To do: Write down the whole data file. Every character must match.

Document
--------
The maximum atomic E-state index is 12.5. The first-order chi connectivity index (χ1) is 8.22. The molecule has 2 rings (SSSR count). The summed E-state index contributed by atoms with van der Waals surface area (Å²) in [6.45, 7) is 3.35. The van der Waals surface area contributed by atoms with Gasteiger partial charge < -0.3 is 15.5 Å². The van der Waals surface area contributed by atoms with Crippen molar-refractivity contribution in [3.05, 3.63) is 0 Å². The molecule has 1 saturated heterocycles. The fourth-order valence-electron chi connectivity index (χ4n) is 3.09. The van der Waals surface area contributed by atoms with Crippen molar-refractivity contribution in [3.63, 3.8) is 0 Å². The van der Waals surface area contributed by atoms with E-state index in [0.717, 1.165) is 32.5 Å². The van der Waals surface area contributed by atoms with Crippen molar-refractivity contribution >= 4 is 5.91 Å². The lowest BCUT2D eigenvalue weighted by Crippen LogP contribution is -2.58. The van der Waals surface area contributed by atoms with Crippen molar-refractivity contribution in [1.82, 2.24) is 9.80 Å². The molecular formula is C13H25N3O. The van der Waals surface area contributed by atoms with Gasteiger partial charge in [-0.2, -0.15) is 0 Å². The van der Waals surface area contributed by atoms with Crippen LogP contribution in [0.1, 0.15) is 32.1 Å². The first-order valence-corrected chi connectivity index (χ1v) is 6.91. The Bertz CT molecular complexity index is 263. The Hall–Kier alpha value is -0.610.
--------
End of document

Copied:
The maximum atomic E-state index is 12.5. The first-order chi connectivity index (χ1) is 8.22. The molecule has 2 rings (SSSR count). The summed E-state index contributed by atoms with van der Waals surface area (Å²) in [6.45, 7) is 3.35. The van der Waals surface area contributed by atoms with Gasteiger partial charge < -0.3 is 15.5 Å². The van der Waals surface area contributed by atoms with Crippen molar-refractivity contribution in [3.05, 3.63) is 0 Å². The molecule has 1 saturated heterocycles. The fourth-order valence-electron chi connectivity index (χ4n) is 3.09. The van der Waals surface area contributed by atoms with Crippen molar-refractivity contribution in [3.63, 3.8) is 0 Å². The van der Waals surface area contributed by atoms with E-state index in [0.717, 1.165) is 32.5 Å². The van der Waals surface area contributed by atoms with Crippen molar-refractivity contribution >= 4 is 5.91 Å². The lowest BCUT2D eigenvalue weighted by Crippen LogP contribution is -2.58. The van der Waals surface area contributed by atoms with Crippen molar-refractivity contribution in [1.82, 2.24) is 9.80 Å². The molecular formula is C13H25N3O. The van der Waals surface area contributed by atoms with Gasteiger partial charge in [-0.2, -0.15) is 0 Å². The van der Waals surface area contributed by atoms with Crippen LogP contribution in [0.1, 0.15) is 32.1 Å². The first-order valence-corrected chi connectivity index (χ1v) is 6.91. The Bertz CT molecular complexity index is 263. The Hall–Kier alpha value is -0.610.